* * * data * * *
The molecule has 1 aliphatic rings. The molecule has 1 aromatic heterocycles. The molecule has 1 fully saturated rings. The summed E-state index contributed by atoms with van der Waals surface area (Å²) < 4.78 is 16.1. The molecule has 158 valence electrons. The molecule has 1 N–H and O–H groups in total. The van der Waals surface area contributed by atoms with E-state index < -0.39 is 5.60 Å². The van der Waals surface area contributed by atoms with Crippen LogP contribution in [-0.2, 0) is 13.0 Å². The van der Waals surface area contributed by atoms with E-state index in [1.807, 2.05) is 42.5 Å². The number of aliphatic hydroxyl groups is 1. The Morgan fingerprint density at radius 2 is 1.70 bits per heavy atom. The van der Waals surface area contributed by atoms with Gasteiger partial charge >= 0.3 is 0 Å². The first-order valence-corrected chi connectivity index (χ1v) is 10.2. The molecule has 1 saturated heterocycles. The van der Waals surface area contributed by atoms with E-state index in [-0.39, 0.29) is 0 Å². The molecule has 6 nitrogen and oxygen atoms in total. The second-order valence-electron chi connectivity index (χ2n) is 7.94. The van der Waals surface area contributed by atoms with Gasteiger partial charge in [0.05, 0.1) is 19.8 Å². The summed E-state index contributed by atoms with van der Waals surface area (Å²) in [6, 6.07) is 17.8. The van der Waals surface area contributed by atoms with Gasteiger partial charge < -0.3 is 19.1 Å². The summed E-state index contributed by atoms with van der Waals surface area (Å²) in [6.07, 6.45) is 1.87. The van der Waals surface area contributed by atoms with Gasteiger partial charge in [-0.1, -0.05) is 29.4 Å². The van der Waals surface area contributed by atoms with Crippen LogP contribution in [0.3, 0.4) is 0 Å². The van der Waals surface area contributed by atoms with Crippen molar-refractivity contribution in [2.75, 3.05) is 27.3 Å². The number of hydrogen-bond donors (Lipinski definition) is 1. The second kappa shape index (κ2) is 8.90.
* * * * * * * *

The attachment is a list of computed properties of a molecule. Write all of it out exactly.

The molecule has 1 aliphatic rings. The molecule has 1 aromatic heterocycles. The molecule has 1 fully saturated rings. The summed E-state index contributed by atoms with van der Waals surface area (Å²) < 4.78 is 16.1. The molecule has 158 valence electrons. The molecule has 1 N–H and O–H groups in total. The van der Waals surface area contributed by atoms with E-state index < -0.39 is 5.60 Å². The van der Waals surface area contributed by atoms with Crippen LogP contribution in [-0.2, 0) is 13.0 Å². The van der Waals surface area contributed by atoms with E-state index in [1.807, 2.05) is 42.5 Å². The number of aliphatic hydroxyl groups is 1. The Morgan fingerprint density at radius 2 is 1.70 bits per heavy atom. The van der Waals surface area contributed by atoms with Gasteiger partial charge >= 0.3 is 0 Å². The first-order valence-corrected chi connectivity index (χ1v) is 10.2. The molecule has 1 saturated heterocycles. The van der Waals surface area contributed by atoms with E-state index in [-0.39, 0.29) is 0 Å². The molecule has 6 nitrogen and oxygen atoms in total. The second-order valence-electron chi connectivity index (χ2n) is 7.94. The van der Waals surface area contributed by atoms with Gasteiger partial charge in [0.05, 0.1) is 19.8 Å². The summed E-state index contributed by atoms with van der Waals surface area (Å²) in [6, 6.07) is 17.8. The van der Waals surface area contributed by atoms with Gasteiger partial charge < -0.3 is 19.1 Å². The summed E-state index contributed by atoms with van der Waals surface area (Å²) in [6.07, 6.45) is 1.87. The van der Waals surface area contributed by atoms with Gasteiger partial charge in [-0.1, -0.05) is 29.4 Å². The van der Waals surface area contributed by atoms with Crippen LogP contribution in [0.3, 0.4) is 0 Å². The van der Waals surface area contributed by atoms with Crippen molar-refractivity contribution in [2.75, 3.05) is 27.3 Å². The number of hydrogen-bond donors (Lipinski definition) is 1. The second kappa shape index (κ2) is 8.90.